Being an Indian is a feeling that can’t be expressed in words. Well, not in few words at least. So, when I decide to attempt such a feat, which language I’d most likely prefer? Obviously, English! Call it a legacy of our colonial past. Call it an elitist snobbery of the urban upper middle class. Call it whatever you like. With English, it’s simply easier for me to express. Aside from that, I also think there’d be more readers for it. English language is a unifying force. If we were a relatively smaller country with one or two predominant languages, it would have been logical to defend the one language you call your mother tongue. However, in India, there is no such thing. I know I can land in a lot of trouble for saying this but I am in no apologetic mood today. Think about it. We have Hindi as our “National Language” but seriously, it is an idea that has to be enforced. It just doesn’t come natural to the millions of people living in regions where local ethnic languages have been their only language of communication for hundreds of years, if not thousands. I am a Bengali, and my mother language should be Bengali. Although I can speak it fluently, I can barely read it and can’t write in it to save my life. I am born and brought up in a completely different linguistic culture where Hindi is predominant and I’ve only learned it to communicate out of necessity. When I briefly worked in Gujarat, I had to adapt to a completely different language for the job. In a sense, despite the fact that a barely workable professional communication can be managed in Hindi across the country, it is not sufficient. On the other hand, English is not only more convenient, it helps shed the discomfort of an “outsider” working in an ethnically different workplace.
Never mind the linguistic nationalists who can’t put together a decent sentence in the language they think they are good at; all the pseudo-patriotic rues of a moron who denigrate those who speak in English and yet secretly strives to become more articulate in it, while failing at it because of the contrived attitude in the first place. This is quite a dilemma actually. Should people give up the pretenses of being loyal to their ethnic languages and embrace the one which is in fact likely to get you paid more at your job?
The answer to that requires a more visceral understanding of your place in the world. For me it is the solace of a language that is neither my mother tongue nor the adopted tongue. No one compels me to communicate in English. No one asks me to abide to it because of my culture or my environment. Through English language, I am connected to a bigger reality, a beautiful and extensive culture of art, literature, music and cinema. I am not confined. In John Oliver’s videos on YouTube, I listen to a British guy living in America delivering some witty quips on the sociopolitical scenarios there. In Jack White’s lyrics I find profound emotions that are so primal yet so modern. By watching the episodes of Star Trek, I realise that there is a whole different dimension to science-fiction (a genre that is almost non-existent in most Indian languages.)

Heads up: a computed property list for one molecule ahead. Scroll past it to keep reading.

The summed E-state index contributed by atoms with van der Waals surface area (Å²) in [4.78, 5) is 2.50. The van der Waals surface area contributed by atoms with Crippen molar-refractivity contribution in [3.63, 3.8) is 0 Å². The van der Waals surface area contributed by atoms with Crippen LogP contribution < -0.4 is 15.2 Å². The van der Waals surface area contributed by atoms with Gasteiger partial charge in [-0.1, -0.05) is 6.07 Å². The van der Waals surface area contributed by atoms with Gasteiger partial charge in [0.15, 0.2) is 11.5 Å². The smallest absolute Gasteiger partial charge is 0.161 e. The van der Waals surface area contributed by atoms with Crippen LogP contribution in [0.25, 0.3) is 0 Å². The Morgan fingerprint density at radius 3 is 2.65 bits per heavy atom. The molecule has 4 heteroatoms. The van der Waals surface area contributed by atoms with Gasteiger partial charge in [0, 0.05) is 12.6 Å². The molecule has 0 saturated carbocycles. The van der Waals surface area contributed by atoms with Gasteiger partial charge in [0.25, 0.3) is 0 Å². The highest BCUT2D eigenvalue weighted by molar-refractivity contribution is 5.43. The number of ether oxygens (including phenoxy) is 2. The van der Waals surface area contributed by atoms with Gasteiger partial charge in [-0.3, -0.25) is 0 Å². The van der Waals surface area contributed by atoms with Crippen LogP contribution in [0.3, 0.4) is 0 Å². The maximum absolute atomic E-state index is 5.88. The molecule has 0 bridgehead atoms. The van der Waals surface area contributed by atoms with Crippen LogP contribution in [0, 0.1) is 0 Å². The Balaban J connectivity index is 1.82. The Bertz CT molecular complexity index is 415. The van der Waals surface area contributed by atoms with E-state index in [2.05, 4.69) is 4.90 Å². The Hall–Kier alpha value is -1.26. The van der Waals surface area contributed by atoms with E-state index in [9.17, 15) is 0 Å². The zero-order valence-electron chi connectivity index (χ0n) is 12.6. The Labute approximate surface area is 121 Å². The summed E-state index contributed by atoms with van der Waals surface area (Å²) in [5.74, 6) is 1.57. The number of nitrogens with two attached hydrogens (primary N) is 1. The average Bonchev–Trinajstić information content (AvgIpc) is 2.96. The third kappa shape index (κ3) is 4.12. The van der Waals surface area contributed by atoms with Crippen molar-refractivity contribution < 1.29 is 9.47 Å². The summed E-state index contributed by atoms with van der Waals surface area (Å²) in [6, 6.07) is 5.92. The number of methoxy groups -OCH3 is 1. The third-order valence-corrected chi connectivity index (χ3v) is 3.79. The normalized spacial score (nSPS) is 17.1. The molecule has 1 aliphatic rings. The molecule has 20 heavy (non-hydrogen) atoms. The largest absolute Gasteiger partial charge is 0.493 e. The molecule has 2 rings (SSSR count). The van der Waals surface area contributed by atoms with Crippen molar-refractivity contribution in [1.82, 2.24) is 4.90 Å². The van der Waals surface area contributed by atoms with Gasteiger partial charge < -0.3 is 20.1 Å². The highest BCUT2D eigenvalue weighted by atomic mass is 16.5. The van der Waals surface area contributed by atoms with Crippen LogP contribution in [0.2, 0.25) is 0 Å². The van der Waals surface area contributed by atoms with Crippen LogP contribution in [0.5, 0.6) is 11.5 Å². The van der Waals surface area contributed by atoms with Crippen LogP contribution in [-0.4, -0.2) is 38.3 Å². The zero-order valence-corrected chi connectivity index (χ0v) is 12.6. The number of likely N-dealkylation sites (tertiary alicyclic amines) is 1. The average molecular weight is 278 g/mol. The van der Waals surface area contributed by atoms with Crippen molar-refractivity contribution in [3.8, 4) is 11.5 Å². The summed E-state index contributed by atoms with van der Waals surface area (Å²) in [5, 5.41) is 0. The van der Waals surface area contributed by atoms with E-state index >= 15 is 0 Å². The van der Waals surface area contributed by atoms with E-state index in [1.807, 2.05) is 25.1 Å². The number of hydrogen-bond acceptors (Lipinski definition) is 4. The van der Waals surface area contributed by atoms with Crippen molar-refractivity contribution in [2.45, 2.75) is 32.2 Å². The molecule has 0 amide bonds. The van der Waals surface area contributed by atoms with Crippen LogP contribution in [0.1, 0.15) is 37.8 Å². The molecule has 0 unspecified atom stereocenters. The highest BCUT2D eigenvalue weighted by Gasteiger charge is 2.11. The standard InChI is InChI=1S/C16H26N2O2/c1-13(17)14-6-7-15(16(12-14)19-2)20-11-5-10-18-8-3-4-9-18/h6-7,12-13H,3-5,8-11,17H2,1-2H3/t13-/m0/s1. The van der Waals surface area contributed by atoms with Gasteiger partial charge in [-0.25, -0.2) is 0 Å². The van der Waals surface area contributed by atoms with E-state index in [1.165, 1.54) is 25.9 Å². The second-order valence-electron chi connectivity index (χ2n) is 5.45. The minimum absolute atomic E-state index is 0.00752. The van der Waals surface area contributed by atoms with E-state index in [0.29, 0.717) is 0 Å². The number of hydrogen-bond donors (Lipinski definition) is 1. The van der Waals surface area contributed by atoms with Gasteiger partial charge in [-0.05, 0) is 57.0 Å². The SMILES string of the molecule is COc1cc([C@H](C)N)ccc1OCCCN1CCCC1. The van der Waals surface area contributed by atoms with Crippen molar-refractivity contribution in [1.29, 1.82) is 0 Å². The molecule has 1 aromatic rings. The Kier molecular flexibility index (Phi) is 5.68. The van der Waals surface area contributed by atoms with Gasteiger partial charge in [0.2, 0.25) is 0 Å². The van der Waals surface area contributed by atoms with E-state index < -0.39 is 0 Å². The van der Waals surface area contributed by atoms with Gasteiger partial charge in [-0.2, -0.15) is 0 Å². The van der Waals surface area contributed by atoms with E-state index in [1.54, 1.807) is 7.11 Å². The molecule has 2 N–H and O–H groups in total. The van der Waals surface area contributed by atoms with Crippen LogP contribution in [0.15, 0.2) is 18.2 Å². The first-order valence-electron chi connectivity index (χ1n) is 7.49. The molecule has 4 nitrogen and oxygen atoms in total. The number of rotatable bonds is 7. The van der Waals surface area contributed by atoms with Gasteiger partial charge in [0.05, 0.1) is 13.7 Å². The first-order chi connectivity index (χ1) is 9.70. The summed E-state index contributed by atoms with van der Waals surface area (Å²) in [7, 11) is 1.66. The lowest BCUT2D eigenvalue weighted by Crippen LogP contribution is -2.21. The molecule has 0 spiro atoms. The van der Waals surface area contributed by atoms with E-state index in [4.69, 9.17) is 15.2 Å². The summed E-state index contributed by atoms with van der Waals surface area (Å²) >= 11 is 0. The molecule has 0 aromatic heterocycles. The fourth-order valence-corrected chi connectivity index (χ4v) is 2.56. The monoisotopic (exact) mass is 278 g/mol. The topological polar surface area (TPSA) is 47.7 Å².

To say that I appreciate the English language more than any other language is an oversimplification. Sure, Hindi lovers will call out a roster of poets and authors from Premchand to Amrita Pritam and my mom would reference works of literary figures ranging from Bankim to Rabinranath. However good all their works might be, I can only give them so much of my mind. It’s good to have a perspective of your roots but from a person whose outlook has evolved almost entirely in a post globalization world, what more can you expect? The biggest industrial export from India are our services. Namely Information Technology. Would you comprehensively enforce higher education in regional languages or in Hindi for that matter? Never. Repeated failed attempts say it’s a bad idea. So why won’t you openly say that English is my favourite language? It is not just my bread and butter. I’m in love with it.